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In the fall of 2011, just a couple of months before Indiana shocked Big Labor and media pundits by becoming the 23rd state to prohibit forced union dues and fees as a condition of employment, Forbes magazine issued its annual rankings of the 50 states for careers and business — and the Hoosier State didn’t fare well.
In the Forbes survey just a little more than two years ago, Indiana came in 34th overall, and an abysmal 49th for “growth prospects.” The state was expected to continue adding jobs far more slowly than the national average despite the fact that then-Gov. Mitch Daniels (R) was widely regarded as “pro-business.”
It was also in the fall of 2011 that Mr. Daniels and GOP House Speaker Brian Bosma (Indianapolis), who both had up to that time opposed consideration of Right to Work measures in the General Assembly, heeded the persistent pleas of grass-roots Right to Work activists and changed their position.
After that, Right to Work’s Indiana victory came quickly. Mr. Daniels signed a measure protecting employees from termination for refusal to bankroll an unwanted union on February 1, 2012.
None of the Five Midwestern Forced-Unionism States Has Matched Indiana’s Job Growth
That greatly exceeds the average 2.1% gain for Illinois, Minnesota, Missouri, Ohio and Wisconsin, the five remaining forced-unionism states in the Midwest.
Not one of these states had a private-sector payroll job gain as great as Indiana’s.
In the U.S. Bureau of Labor Statistics (BLS) report on monthly state employment and unemployment issued December 20, the most recent available as this month’s Newsletter goes to press, Indiana reported an especially strong gain of 25,300 private-sector payroll jobs for November alone.
According to the Indiana Department of Workforce Development, this was “the largest one-month increase in the Hoosier State on record.” The state’s November 2013 employment gains were substantial in an array of sectors, including manufacturing, trade, transportation and utilities, construction, and professional and business services.
Right to Work Laws’ Primary Purpose Is to Protect Employees’ Personal Freedom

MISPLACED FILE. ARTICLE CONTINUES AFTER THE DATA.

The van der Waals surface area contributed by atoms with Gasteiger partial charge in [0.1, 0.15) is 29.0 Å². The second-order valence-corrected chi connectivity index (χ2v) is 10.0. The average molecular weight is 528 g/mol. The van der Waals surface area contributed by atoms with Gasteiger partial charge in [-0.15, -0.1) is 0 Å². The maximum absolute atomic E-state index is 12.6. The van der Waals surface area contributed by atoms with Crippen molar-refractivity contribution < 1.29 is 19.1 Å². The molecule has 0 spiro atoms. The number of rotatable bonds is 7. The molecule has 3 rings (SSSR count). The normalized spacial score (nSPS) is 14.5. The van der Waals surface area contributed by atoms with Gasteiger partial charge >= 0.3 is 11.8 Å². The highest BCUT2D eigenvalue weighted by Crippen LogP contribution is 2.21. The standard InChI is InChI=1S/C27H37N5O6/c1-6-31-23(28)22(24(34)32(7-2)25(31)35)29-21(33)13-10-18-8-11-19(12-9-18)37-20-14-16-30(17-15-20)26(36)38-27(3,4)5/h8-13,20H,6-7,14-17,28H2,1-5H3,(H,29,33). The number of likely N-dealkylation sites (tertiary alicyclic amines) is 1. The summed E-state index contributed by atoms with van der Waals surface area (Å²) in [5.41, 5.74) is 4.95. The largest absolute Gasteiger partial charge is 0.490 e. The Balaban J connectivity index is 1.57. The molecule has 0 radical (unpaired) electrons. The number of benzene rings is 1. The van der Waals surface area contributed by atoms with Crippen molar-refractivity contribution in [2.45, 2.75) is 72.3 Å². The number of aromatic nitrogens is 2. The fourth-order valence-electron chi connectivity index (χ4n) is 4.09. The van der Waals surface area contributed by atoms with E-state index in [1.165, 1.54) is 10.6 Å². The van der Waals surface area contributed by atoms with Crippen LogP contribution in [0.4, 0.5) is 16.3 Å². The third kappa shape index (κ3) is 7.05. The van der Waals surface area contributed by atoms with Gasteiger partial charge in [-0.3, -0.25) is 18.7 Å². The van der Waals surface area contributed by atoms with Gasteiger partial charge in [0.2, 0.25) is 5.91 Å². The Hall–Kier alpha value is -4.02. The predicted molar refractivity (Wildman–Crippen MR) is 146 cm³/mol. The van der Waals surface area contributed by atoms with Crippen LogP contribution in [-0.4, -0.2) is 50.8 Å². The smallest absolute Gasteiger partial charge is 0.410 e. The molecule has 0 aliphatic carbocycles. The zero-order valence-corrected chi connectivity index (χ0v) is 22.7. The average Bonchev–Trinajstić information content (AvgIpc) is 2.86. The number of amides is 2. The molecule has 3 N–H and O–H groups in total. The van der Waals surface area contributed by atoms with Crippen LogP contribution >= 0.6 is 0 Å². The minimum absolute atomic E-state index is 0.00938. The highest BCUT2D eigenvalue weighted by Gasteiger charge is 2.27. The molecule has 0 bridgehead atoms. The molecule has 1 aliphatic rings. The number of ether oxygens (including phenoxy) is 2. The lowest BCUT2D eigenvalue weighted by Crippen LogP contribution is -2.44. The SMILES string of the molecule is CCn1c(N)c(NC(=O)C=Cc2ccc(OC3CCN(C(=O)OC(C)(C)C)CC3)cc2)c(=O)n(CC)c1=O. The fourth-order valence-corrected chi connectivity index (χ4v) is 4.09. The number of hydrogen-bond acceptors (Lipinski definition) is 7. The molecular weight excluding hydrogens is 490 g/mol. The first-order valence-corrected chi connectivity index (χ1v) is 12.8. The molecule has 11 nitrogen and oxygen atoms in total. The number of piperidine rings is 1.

“The primary purpose of Right to Work laws is to protect the personal freedom of each employee to choose whether or not to bankroll a union,” said National Right to Work Committee Vice President Matthew Leen.
“However, decades of experience show that Right to Work laws also foster job and compensation growth.
“For example, in the 22 states that had Right to Work laws throughout the 10 years from 2002 to 2012, private-sector, nonfarm employment as reported by the U.S. Bureau of Economic Analysis [BEA] grew by 15.3% for the decade.
“That’s more than double the average for states that lacked Right to Work laws for the whole decade, and nearly half again as much as the national average.”
(Unlike the establishment jobs data reported by the BLS, BEA data track self-employment and contractual employment as well as payroll jobs.)
Late 2013 Job Growth Report Simply Adds to A Mountain of Evidence
Mr. Leen continued: “The December 20 BLS report showing a record monthly gain for private-sector employment in Indiana simply adds to a mountain of evidence. “Moreover, according to Indiana Economic Development Corporation chief of staff Chad Pittman, 64 companies who recently made job-creating investments in Indiana have expressly told him they wouldn’t have even considered Indiana were it not for the Right to Work Law.
“These 64 deals have brought a total of 8000 jobs and $2.5 billion in capital investment to Indiana.”
Four Companies that are investing soon in Right to Work Tennessee include Smart USA, Helen of Troy Limited, Martinrea, and NOVONIX.
Three companies that are investing soon in Right to Work Mississippi include Camgian Systems, Viking Metal, and Edelbrock.